The UK’s Bridlington Harbour Commissioners have taken delivery of a new dredger that will be employed on maintenance dredging in the harbour.
The new dredger is named Gypsey Race after a dredger that operated in the port for 50 years and which was sold 10 years ago, and it will be used to keep Britain’s biggest shellfish potting port fully operational with a maintained depth of water.
The new dredger was designed by Simon Cormack of Marine Design International located in Glasgow, and was built at the Ardmaleish Boatbuilding Company on the Isle of Bute, a yard that specialises in ferry and fishing boat refits as well as new construction. The 25-metre-long dredger is equipped with two spud legs that are used to quickly anchor the vessel prior to dredging operations.
The vessel has a beam of 8 metres and a draft of 2.5 metres and is fitted with a central open-topped hold that allows the vessel to carry up to 100 tonnes of dredged material. Six hydraulically operated double-skin hopper doors in the bottom of this hold allow the dredged material to be dumped at sea.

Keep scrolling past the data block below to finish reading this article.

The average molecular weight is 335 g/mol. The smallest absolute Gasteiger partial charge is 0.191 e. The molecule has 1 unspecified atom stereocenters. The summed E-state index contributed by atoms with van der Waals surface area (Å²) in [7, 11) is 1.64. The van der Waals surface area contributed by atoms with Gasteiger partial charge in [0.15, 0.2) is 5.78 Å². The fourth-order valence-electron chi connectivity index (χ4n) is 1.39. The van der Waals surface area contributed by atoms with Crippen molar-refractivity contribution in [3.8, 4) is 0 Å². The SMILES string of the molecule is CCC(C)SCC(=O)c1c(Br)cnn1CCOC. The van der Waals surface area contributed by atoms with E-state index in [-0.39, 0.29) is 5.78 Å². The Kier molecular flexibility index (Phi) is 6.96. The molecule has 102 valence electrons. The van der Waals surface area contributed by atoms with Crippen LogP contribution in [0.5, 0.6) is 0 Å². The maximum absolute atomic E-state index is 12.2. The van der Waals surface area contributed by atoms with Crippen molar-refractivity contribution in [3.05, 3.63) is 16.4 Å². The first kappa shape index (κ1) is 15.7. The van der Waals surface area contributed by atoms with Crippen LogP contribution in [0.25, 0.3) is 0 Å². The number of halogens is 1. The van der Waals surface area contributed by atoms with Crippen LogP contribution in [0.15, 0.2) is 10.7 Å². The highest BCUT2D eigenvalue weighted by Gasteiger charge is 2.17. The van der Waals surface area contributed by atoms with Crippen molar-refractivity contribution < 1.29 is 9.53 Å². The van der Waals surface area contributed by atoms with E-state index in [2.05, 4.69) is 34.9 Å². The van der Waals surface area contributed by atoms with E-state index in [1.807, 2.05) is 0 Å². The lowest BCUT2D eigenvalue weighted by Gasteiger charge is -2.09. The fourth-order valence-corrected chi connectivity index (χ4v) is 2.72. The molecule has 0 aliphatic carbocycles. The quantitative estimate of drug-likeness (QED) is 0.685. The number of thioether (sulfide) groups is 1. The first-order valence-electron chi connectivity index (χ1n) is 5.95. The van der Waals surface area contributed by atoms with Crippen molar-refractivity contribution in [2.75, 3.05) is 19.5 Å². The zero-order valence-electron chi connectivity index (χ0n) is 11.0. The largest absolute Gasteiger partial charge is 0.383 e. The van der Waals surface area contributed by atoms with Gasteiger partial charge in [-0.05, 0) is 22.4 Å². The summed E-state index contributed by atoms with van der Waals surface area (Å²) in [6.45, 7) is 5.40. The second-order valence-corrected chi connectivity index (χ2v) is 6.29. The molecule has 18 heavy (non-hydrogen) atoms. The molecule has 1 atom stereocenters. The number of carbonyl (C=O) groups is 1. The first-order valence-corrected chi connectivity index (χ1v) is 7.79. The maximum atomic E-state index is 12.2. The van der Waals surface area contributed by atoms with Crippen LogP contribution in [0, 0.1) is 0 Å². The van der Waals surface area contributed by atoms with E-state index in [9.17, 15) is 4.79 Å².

The Gypsey Race is powered by a pair of Doosan MD196TI diesel engines, each of which generates 246 kW at 1500rpm. These give the dredger a cruising speed of 8 knots. Dredging is carried out with a Hyundai backhoe dredging unit installed in the bow with an articulated arm extending to 14 metres. The vessel was built at a cost of £1.1 million.
Chris Wright, the chairman of the Harbour Commissioners and former harbourmaster commented, “Our old dredger, also named Gypsey Race, was scrapped in 2010, and we have been hiring one since then. This vessel was too big and too expensive, and it was now or never, we had to bite the bullet and build new.
“A lot of the silt found in the harbour comes off the Holderness coast as a result of erosion and its removal is essential for keeping the berths and the navigation channels clear for fishing vessels in Bridlington harbour. A dredger is needed to clear the mud and silt, with an average build-up of nine inches every year across the 10.5 acres area of the harbour bed. This creates 12,000 to 14,000 tonnes of waste per year. Gypsey Race will be used to keep Bridlington harbour dredged in order to maintain maximum operating times for the modern fleet of local potting vessels that skippers continue to invest in.”
In addition to the dredging work at Bridlington Harbour the Gypsey Race will be available for charter by nearby ports for dredging work in order for the vessel to keep full employed.
By Dag Pike
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